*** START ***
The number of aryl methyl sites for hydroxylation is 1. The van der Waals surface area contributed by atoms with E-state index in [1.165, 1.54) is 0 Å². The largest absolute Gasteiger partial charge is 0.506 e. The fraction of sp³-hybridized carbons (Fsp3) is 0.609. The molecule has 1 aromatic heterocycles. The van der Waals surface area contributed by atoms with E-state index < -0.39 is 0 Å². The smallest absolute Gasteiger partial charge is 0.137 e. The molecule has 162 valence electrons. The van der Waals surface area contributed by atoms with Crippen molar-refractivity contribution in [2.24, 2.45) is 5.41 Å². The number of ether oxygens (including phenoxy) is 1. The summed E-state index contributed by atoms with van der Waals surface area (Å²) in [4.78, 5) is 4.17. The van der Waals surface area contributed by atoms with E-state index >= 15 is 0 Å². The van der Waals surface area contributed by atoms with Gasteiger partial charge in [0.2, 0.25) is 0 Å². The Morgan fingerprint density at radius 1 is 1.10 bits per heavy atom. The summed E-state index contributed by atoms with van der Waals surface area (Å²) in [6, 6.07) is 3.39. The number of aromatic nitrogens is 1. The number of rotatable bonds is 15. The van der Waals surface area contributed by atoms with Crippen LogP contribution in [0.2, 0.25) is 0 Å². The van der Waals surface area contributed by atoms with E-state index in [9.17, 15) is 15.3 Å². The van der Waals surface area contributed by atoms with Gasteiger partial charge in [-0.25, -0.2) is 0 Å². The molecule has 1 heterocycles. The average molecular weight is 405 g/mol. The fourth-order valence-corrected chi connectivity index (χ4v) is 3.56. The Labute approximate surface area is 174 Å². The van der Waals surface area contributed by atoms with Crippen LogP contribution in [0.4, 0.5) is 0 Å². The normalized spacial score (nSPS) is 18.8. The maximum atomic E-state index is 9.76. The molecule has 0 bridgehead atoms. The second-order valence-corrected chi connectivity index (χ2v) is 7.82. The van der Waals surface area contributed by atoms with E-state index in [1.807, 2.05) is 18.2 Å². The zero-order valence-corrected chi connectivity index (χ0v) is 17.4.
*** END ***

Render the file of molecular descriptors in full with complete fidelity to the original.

The number of aryl methyl sites for hydroxylation is 1. The van der Waals surface area contributed by atoms with E-state index in [1.165, 1.54) is 0 Å². The largest absolute Gasteiger partial charge is 0.506 e. The fraction of sp³-hybridized carbons (Fsp3) is 0.609. The molecule has 1 aromatic heterocycles. The van der Waals surface area contributed by atoms with E-state index < -0.39 is 0 Å². The smallest absolute Gasteiger partial charge is 0.137 e. The molecule has 162 valence electrons. The van der Waals surface area contributed by atoms with Crippen molar-refractivity contribution in [2.24, 2.45) is 5.41 Å². The number of ether oxygens (including phenoxy) is 1. The summed E-state index contributed by atoms with van der Waals surface area (Å²) in [4.78, 5) is 4.17. The van der Waals surface area contributed by atoms with E-state index >= 15 is 0 Å². The van der Waals surface area contributed by atoms with Gasteiger partial charge in [0.2, 0.25) is 0 Å². The Morgan fingerprint density at radius 1 is 1.10 bits per heavy atom. The summed E-state index contributed by atoms with van der Waals surface area (Å²) in [6, 6.07) is 3.39. The number of aromatic nitrogens is 1. The number of rotatable bonds is 15. The van der Waals surface area contributed by atoms with Crippen LogP contribution in [0.2, 0.25) is 0 Å². The van der Waals surface area contributed by atoms with E-state index in [9.17, 15) is 15.3 Å². The van der Waals surface area contributed by atoms with Gasteiger partial charge in [-0.25, -0.2) is 0 Å². The molecule has 1 heterocycles. The average molecular weight is 405 g/mol. The fourth-order valence-corrected chi connectivity index (χ4v) is 3.56. The Labute approximate surface area is 174 Å². The van der Waals surface area contributed by atoms with Crippen LogP contribution in [0.4, 0.5) is 0 Å². The normalized spacial score (nSPS) is 18.8. The maximum atomic E-state index is 9.76. The molecule has 0 bridgehead atoms. The second-order valence-corrected chi connectivity index (χ2v) is 7.82. The van der Waals surface area contributed by atoms with E-state index in [1.807, 2.05) is 18.2 Å². The zero-order valence-corrected chi connectivity index (χ0v) is 17.4.